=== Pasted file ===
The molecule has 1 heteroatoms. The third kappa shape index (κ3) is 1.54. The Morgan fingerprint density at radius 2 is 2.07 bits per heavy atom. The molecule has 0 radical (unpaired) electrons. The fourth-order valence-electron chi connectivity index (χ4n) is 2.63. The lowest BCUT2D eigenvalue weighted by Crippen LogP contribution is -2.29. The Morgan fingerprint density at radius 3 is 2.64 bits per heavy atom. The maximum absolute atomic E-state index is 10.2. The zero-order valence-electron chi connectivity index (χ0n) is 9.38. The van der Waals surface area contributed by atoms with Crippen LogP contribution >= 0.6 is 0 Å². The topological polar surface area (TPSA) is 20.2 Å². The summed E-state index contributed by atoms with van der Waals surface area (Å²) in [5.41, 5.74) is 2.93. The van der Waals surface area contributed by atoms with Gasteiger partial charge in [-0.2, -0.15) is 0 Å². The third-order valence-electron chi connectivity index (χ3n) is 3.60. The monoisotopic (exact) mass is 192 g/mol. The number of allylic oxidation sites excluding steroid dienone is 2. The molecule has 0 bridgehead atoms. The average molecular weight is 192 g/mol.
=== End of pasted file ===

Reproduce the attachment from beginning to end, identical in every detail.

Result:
The molecule has 1 heteroatoms. The third kappa shape index (κ3) is 1.54. The Morgan fingerprint density at radius 2 is 2.07 bits per heavy atom. The molecule has 0 radical (unpaired) electrons. The fourth-order valence-electron chi connectivity index (χ4n) is 2.63. The lowest BCUT2D eigenvalue weighted by Crippen LogP contribution is -2.29. The Morgan fingerprint density at radius 3 is 2.64 bits per heavy atom. The maximum absolute atomic E-state index is 10.2. The zero-order valence-electron chi connectivity index (χ0n) is 9.38. The van der Waals surface area contributed by atoms with Crippen LogP contribution >= 0.6 is 0 Å². The topological polar surface area (TPSA) is 20.2 Å². The summed E-state index contributed by atoms with van der Waals surface area (Å²) in [5.41, 5.74) is 2.93. The van der Waals surface area contributed by atoms with Gasteiger partial charge in [-0.2, -0.15) is 0 Å². The third-order valence-electron chi connectivity index (χ3n) is 3.60. The monoisotopic (exact) mass is 192 g/mol. The number of allylic oxidation sites excluding steroid dienone is 2. The molecule has 0 bridgehead atoms. The average molecular weight is 192 g/mol.